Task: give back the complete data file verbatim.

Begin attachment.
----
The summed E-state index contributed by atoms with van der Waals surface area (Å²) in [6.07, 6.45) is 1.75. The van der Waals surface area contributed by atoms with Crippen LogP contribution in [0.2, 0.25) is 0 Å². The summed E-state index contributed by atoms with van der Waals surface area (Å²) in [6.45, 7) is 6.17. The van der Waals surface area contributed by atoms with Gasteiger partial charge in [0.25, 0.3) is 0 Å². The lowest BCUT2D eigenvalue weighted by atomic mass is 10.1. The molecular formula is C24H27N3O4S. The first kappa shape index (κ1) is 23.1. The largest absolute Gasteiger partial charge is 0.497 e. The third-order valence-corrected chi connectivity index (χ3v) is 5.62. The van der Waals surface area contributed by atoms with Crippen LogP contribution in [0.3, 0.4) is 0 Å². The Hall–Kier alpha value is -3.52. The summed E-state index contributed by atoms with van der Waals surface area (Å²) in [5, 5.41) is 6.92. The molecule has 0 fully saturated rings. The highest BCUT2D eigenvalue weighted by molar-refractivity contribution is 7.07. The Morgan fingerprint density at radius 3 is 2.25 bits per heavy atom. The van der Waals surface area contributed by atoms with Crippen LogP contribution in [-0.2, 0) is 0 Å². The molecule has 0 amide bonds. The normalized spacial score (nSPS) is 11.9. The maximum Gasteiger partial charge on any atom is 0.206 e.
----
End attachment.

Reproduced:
The summed E-state index contributed by atoms with van der Waals surface area (Å²) in [6.07, 6.45) is 1.75. The van der Waals surface area contributed by atoms with Crippen LogP contribution in [0.2, 0.25) is 0 Å². The summed E-state index contributed by atoms with van der Waals surface area (Å²) in [6.45, 7) is 6.17. The van der Waals surface area contributed by atoms with Gasteiger partial charge in [0.25, 0.3) is 0 Å². The lowest BCUT2D eigenvalue weighted by atomic mass is 10.1. The molecular formula is C24H27N3O4S. The first kappa shape index (κ1) is 23.1. The largest absolute Gasteiger partial charge is 0.497 e. The third-order valence-corrected chi connectivity index (χ3v) is 5.62. The van der Waals surface area contributed by atoms with Crippen LogP contribution in [0.3, 0.4) is 0 Å². The Hall–Kier alpha value is -3.52. The summed E-state index contributed by atoms with van der Waals surface area (Å²) in [5, 5.41) is 6.92. The molecule has 0 fully saturated rings. The highest BCUT2D eigenvalue weighted by molar-refractivity contribution is 7.07. The Morgan fingerprint density at radius 3 is 2.25 bits per heavy atom. The van der Waals surface area contributed by atoms with Crippen LogP contribution in [-0.2, 0) is 0 Å². The molecule has 0 amide bonds. The normalized spacial score (nSPS) is 11.9. The maximum Gasteiger partial charge on any atom is 0.206 e.